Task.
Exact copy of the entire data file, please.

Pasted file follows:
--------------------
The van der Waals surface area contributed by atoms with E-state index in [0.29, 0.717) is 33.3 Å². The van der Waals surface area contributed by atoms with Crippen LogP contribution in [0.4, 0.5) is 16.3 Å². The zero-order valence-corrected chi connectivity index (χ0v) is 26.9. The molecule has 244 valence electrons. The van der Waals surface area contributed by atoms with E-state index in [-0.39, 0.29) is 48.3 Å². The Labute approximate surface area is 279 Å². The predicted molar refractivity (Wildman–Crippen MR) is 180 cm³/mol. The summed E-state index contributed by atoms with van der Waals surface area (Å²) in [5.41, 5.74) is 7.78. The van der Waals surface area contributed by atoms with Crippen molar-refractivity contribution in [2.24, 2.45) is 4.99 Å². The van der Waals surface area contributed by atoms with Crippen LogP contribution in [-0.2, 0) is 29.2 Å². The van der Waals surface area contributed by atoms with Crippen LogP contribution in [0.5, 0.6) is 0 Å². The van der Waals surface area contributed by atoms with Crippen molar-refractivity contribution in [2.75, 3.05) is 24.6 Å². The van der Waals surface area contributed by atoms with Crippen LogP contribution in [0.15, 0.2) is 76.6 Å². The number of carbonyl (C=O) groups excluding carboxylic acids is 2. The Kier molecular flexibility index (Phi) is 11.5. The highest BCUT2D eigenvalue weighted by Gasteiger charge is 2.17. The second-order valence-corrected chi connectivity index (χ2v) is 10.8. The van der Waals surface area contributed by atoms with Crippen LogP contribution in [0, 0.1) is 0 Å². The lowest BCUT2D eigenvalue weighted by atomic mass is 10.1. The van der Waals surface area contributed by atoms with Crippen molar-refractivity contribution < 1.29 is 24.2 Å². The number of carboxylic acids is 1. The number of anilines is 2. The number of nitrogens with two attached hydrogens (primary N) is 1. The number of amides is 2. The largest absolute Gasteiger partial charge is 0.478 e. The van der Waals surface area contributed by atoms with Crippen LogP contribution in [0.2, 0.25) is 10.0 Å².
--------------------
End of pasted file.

The van der Waals surface area contributed by atoms with E-state index in [0.29, 0.717) is 33.3 Å². The van der Waals surface area contributed by atoms with Crippen LogP contribution in [0.4, 0.5) is 16.3 Å². The zero-order valence-corrected chi connectivity index (χ0v) is 26.9. The molecule has 244 valence electrons. The van der Waals surface area contributed by atoms with E-state index in [-0.39, 0.29) is 48.3 Å². The Labute approximate surface area is 279 Å². The predicted molar refractivity (Wildman–Crippen MR) is 180 cm³/mol. The summed E-state index contributed by atoms with van der Waals surface area (Å²) in [5.41, 5.74) is 7.78. The van der Waals surface area contributed by atoms with Crippen molar-refractivity contribution in [2.24, 2.45) is 4.99 Å². The van der Waals surface area contributed by atoms with Crippen LogP contribution in [-0.2, 0) is 29.2 Å². The van der Waals surface area contributed by atoms with Crippen LogP contribution in [0.5, 0.6) is 0 Å². The van der Waals surface area contributed by atoms with Crippen molar-refractivity contribution in [2.75, 3.05) is 24.6 Å². The van der Waals surface area contributed by atoms with Crippen LogP contribution in [0.15, 0.2) is 76.6 Å². The number of carbonyl (C=O) groups excluding carboxylic acids is 2. The Kier molecular flexibility index (Phi) is 11.5. The highest BCUT2D eigenvalue weighted by Gasteiger charge is 2.17. The second-order valence-corrected chi connectivity index (χ2v) is 10.8. The van der Waals surface area contributed by atoms with Crippen LogP contribution in [0, 0.1) is 0 Å². The lowest BCUT2D eigenvalue weighted by atomic mass is 10.1. The van der Waals surface area contributed by atoms with Crippen molar-refractivity contribution < 1.29 is 24.2 Å². The number of carboxylic acids is 1. The number of anilines is 2. The number of nitrogens with two attached hydrogens (primary N) is 1. The number of amides is 2. The largest absolute Gasteiger partial charge is 0.478 e. The van der Waals surface area contributed by atoms with Crippen LogP contribution in [0.2, 0.25) is 10.0 Å².